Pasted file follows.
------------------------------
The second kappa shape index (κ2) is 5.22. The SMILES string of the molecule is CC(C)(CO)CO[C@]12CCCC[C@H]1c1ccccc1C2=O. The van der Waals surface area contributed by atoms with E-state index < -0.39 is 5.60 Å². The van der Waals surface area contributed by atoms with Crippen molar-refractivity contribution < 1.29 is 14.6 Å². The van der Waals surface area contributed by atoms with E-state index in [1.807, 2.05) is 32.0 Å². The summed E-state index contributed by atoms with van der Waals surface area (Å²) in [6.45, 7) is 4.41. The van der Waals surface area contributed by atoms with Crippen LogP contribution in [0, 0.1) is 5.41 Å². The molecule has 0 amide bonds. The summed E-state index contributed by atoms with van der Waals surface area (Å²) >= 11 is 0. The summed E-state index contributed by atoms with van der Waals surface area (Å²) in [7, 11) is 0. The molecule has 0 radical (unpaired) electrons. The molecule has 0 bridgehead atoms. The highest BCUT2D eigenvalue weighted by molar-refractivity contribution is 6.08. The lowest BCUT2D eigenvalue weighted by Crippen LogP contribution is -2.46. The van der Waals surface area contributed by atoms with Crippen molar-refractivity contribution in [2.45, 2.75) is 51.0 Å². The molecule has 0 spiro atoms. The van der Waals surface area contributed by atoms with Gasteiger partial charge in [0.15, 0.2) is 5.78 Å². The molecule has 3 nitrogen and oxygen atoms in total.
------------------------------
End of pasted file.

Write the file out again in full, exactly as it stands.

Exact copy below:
The second kappa shape index (κ2) is 5.22. The SMILES string of the molecule is CC(C)(CO)CO[C@]12CCCC[C@H]1c1ccccc1C2=O. The van der Waals surface area contributed by atoms with E-state index < -0.39 is 5.60 Å². The van der Waals surface area contributed by atoms with Crippen molar-refractivity contribution < 1.29 is 14.6 Å². The van der Waals surface area contributed by atoms with E-state index in [1.807, 2.05) is 32.0 Å². The summed E-state index contributed by atoms with van der Waals surface area (Å²) in [6.45, 7) is 4.41. The van der Waals surface area contributed by atoms with Crippen LogP contribution in [0, 0.1) is 5.41 Å². The molecule has 0 amide bonds. The summed E-state index contributed by atoms with van der Waals surface area (Å²) >= 11 is 0. The summed E-state index contributed by atoms with van der Waals surface area (Å²) in [7, 11) is 0. The molecule has 0 radical (unpaired) electrons. The molecule has 0 bridgehead atoms. The highest BCUT2D eigenvalue weighted by molar-refractivity contribution is 6.08. The lowest BCUT2D eigenvalue weighted by Crippen LogP contribution is -2.46. The van der Waals surface area contributed by atoms with Crippen molar-refractivity contribution in [2.45, 2.75) is 51.0 Å². The molecule has 0 spiro atoms. The van der Waals surface area contributed by atoms with Gasteiger partial charge in [0.15, 0.2) is 5.78 Å². The molecule has 3 nitrogen and oxygen atoms in total.